Should you worry about being at an airport or flying internationally?
“Do not travel to China,” the U.S. State Department says. That’s Level 4 travel alert — the most strict.
Health officials have not advised people to worry about travel in general. Federal officials have not suggested anyone limit domestic travel.
U.S. officials are also expanding their health checks of inbound travelers from five airports to 20. (It is not yet clear which countries’ flights might be affected.) These inbound travelers are screened with a noncontact thermal device to check their temperatures, and officials look for coughing or sneezing. The passengers also answer questions about their travel, any possible symptoms, and whether they came in contact with infected people.
What are the symptoms of coronavirus?
Some infected people have reported little to no symptoms, the CDC says. In others, symptoms include fever, cough, and shortness of breath and can range from mild to severe, causing death.
Much remains to be learned about the progression of the illness, but the CDC thinks symptoms show up as quickly as two days after exposure or as late as 14 days — a range seen previously in MERS. It is not yet clear, Messonnier says, whether a person can transmit the virus before symptoms appear.
How can you tell coronavirus symptoms from a cold or the flu?
“You really can’t,” Adalja says. The symptoms are “indistinguishable” from those of the flu and other respiratory infections, he says. Given the high number of flu cases in the United States right now, the only reason you might suspect you have coronavirus is if you’ve traveled to China or another infected area or if you’ve come in contact with someone diagnosed with this coronavirus, Adalja says. In such cases, the CDC asks that you contact a health care provider.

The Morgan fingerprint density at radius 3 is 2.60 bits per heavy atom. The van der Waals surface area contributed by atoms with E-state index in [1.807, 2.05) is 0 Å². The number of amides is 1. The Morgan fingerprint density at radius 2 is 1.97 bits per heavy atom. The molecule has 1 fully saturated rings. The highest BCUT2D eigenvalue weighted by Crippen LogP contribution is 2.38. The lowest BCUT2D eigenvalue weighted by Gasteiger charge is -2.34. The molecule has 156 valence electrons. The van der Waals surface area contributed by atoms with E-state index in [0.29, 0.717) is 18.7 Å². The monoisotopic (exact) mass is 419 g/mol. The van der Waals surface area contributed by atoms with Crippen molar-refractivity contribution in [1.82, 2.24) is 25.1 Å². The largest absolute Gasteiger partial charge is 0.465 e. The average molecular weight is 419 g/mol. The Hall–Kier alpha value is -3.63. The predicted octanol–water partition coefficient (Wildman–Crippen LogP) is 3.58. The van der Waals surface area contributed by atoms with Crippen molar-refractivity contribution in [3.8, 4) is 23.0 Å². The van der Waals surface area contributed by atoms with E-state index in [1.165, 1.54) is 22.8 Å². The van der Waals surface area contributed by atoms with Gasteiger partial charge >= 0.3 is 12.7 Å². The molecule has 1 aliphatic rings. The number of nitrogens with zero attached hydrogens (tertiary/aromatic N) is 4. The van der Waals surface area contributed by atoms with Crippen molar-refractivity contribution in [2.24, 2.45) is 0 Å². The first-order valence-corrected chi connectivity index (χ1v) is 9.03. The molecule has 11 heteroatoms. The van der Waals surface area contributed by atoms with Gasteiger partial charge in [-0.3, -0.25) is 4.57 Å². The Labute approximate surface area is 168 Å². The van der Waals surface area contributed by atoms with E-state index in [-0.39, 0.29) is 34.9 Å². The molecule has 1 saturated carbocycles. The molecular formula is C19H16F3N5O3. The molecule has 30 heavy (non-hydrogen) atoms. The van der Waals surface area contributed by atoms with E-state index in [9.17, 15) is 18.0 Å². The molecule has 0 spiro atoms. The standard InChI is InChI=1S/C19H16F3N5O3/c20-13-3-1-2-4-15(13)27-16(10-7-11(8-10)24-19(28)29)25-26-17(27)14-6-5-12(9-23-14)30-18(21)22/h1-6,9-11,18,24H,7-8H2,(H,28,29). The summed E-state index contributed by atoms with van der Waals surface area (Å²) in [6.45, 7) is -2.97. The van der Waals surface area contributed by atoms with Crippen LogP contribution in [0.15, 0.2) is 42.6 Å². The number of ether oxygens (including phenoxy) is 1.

Is there a vaccine?
No. Scientists at the National Institutes of Health and other agencies are working on one, but don’t hold your breath. Anthony Fauci, MD, director of the National Institute of Allergy and Infectious Diseases, said on January 28 that he’s cautiously optimistic there may soon be a vaccine candidate ready for phase one clinical trials. But the testing and analysis during such a trial would likely take several months before any vaccine would be ready for widespread use, he said.
Are there any treatments or therapies for this virus?
“There is no proven therapy,” but there are antiviral medications shown to work in past outbreaks, Fauci says. The CDC and other agencies are studying specimens from infected people, in lab settings, to see whether any of these treatments might be effective against this strain of the virus.
How bad could the outbreak become?
Nobody knows just yet, and health officials are loathe to speculate. The potential extent of this outbreak depends on how easily it spreads between humans, and scientists haven’t figured that out yet.
“We are constantly preparing for the possibility that the situation could worsen,” says U.S. Secretary of Health and Human Services Alex Azar. He called the virus “potentially a very serious health threat” in the United States, but characterized the threat as low right now.
Is this the worst viral outbreak ever?
Not by a long shot.
In recent decades, two other suddenly infectious coronaviruses plagued humans. The 2003 outbreak of SARS spread to 8,098 people across four continents, killing about 10% of those infected; only eight cases were confirmed in the United States, and no deaths. MERS cropped up in humans in 2012 and has since spread to 2,494 people in 27 countries, killing about a third of its victims.
For perspective, other viruses that have crossed from animals to humans include HIV/AIDS, which has killed about 32 million people. Multiple outbreaks of Ebola, a virus carried by fruit bats and now transmitted between humans, have on average killed half of the people who contract it, but some outbreaks have reached 90% fatality rates.
Various strains of the flu virus kill between 291,000 and 646,000 people globally each year. In the United States, influenza infects between 9 million and 45 million people annually, resulting in 12,000 to 61,000 deaths each year.
A century ago, the Spanish flu pandemic of 1918–19 killed more than 50 million people in a single year (some estimates are double that figure), including 675,000 in the United States — all at a time when the global population was one-fourth of today’s number. Experts say one-third of the world’s population got the flu that year.
The data on global flu deaths in an earlier version of this article and the travel alert have been updated.
Source: Elemental Author: Robert Roy Britt